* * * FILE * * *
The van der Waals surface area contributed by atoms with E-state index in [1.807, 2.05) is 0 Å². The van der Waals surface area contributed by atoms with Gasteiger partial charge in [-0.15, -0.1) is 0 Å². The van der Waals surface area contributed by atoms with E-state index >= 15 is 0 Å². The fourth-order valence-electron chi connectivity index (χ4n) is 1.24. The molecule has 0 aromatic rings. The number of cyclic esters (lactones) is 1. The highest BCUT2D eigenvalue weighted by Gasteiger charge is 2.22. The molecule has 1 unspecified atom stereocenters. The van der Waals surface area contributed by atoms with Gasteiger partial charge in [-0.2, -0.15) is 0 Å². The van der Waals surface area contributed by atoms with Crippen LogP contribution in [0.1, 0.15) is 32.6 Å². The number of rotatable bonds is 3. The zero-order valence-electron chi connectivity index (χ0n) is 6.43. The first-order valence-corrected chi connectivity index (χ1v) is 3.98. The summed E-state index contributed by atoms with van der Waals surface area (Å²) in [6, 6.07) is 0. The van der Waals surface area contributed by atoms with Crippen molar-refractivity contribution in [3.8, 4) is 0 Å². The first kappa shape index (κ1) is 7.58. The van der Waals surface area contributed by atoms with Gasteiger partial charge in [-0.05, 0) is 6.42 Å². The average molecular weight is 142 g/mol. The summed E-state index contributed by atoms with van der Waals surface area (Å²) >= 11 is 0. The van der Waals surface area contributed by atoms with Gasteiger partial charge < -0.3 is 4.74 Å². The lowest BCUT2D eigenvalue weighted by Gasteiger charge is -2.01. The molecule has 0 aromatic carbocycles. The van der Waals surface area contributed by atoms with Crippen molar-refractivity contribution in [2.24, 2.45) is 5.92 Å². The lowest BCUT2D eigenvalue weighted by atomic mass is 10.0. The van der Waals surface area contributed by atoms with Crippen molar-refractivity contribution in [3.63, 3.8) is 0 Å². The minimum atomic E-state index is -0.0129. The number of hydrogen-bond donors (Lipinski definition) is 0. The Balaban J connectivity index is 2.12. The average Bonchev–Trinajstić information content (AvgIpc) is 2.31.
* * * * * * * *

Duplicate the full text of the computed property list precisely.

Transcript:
The van der Waals surface area contributed by atoms with E-state index in [1.807, 2.05) is 0 Å². The van der Waals surface area contributed by atoms with Gasteiger partial charge in [-0.15, -0.1) is 0 Å². The van der Waals surface area contributed by atoms with E-state index >= 15 is 0 Å². The fourth-order valence-electron chi connectivity index (χ4n) is 1.24. The molecule has 0 aromatic rings. The number of cyclic esters (lactones) is 1. The highest BCUT2D eigenvalue weighted by Gasteiger charge is 2.22. The molecule has 1 unspecified atom stereocenters. The van der Waals surface area contributed by atoms with Gasteiger partial charge in [-0.2, -0.15) is 0 Å². The van der Waals surface area contributed by atoms with Crippen LogP contribution in [0.1, 0.15) is 32.6 Å². The number of rotatable bonds is 3. The zero-order valence-electron chi connectivity index (χ0n) is 6.43. The first-order valence-corrected chi connectivity index (χ1v) is 3.98. The summed E-state index contributed by atoms with van der Waals surface area (Å²) in [6, 6.07) is 0. The van der Waals surface area contributed by atoms with Crippen molar-refractivity contribution in [3.8, 4) is 0 Å². The first kappa shape index (κ1) is 7.58. The van der Waals surface area contributed by atoms with Gasteiger partial charge in [-0.05, 0) is 6.42 Å². The average molecular weight is 142 g/mol. The summed E-state index contributed by atoms with van der Waals surface area (Å²) >= 11 is 0. The van der Waals surface area contributed by atoms with Gasteiger partial charge < -0.3 is 4.74 Å². The lowest BCUT2D eigenvalue weighted by Gasteiger charge is -2.01. The molecule has 0 aromatic carbocycles. The van der Waals surface area contributed by atoms with Crippen molar-refractivity contribution in [2.24, 2.45) is 5.92 Å². The lowest BCUT2D eigenvalue weighted by atomic mass is 10.0. The van der Waals surface area contributed by atoms with Crippen molar-refractivity contribution in [3.63, 3.8) is 0 Å². The minimum atomic E-state index is -0.0129. The number of hydrogen-bond donors (Lipinski definition) is 0. The Balaban J connectivity index is 2.12. The average Bonchev–Trinajstić information content (AvgIpc) is 2.31.